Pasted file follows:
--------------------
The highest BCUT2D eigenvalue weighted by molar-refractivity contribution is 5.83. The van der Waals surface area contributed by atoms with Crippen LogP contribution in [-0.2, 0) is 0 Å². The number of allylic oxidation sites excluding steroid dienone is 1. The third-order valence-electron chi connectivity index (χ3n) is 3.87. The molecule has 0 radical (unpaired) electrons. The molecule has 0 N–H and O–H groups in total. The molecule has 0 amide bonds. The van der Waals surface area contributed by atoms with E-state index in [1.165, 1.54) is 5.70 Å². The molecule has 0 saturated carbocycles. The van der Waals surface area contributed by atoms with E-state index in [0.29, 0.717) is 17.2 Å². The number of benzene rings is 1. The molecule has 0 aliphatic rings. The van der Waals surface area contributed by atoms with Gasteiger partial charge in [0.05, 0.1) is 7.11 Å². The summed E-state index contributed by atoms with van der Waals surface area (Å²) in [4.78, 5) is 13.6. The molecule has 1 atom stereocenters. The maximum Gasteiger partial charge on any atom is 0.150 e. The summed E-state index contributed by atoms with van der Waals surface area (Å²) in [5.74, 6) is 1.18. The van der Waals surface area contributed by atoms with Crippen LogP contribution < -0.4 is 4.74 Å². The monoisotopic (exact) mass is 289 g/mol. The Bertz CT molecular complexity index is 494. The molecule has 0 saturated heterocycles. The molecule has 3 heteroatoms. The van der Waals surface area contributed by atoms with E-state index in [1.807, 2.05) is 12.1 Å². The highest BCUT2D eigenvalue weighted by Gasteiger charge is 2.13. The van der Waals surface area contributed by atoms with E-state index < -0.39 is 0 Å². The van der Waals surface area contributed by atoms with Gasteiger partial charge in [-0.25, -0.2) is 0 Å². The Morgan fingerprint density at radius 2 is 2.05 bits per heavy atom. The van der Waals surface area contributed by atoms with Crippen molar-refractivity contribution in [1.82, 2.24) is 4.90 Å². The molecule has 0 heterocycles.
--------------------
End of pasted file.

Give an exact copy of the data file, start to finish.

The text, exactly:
The highest BCUT2D eigenvalue weighted by molar-refractivity contribution is 5.83. The van der Waals surface area contributed by atoms with Crippen LogP contribution in [-0.2, 0) is 0 Å². The number of allylic oxidation sites excluding steroid dienone is 1. The third-order valence-electron chi connectivity index (χ3n) is 3.87. The molecule has 0 radical (unpaired) electrons. The molecule has 0 N–H and O–H groups in total. The molecule has 0 amide bonds. The van der Waals surface area contributed by atoms with E-state index in [1.165, 1.54) is 5.70 Å². The molecule has 0 saturated carbocycles. The van der Waals surface area contributed by atoms with E-state index in [0.29, 0.717) is 17.2 Å². The number of benzene rings is 1. The molecule has 0 aliphatic rings. The van der Waals surface area contributed by atoms with Gasteiger partial charge in [0.05, 0.1) is 7.11 Å². The summed E-state index contributed by atoms with van der Waals surface area (Å²) in [4.78, 5) is 13.6. The molecule has 1 atom stereocenters. The maximum Gasteiger partial charge on any atom is 0.150 e. The summed E-state index contributed by atoms with van der Waals surface area (Å²) in [5.74, 6) is 1.18. The van der Waals surface area contributed by atoms with Crippen LogP contribution < -0.4 is 4.74 Å². The monoisotopic (exact) mass is 289 g/mol. The Bertz CT molecular complexity index is 494. The molecule has 0 saturated heterocycles. The molecule has 3 heteroatoms. The van der Waals surface area contributed by atoms with E-state index in [1.807, 2.05) is 12.1 Å². The highest BCUT2D eigenvalue weighted by Gasteiger charge is 2.13. The van der Waals surface area contributed by atoms with E-state index < -0.39 is 0 Å². The van der Waals surface area contributed by atoms with Gasteiger partial charge in [-0.25, -0.2) is 0 Å². The Morgan fingerprint density at radius 2 is 2.05 bits per heavy atom. The van der Waals surface area contributed by atoms with Crippen molar-refractivity contribution in [1.82, 2.24) is 4.90 Å². The molecule has 0 heterocycles.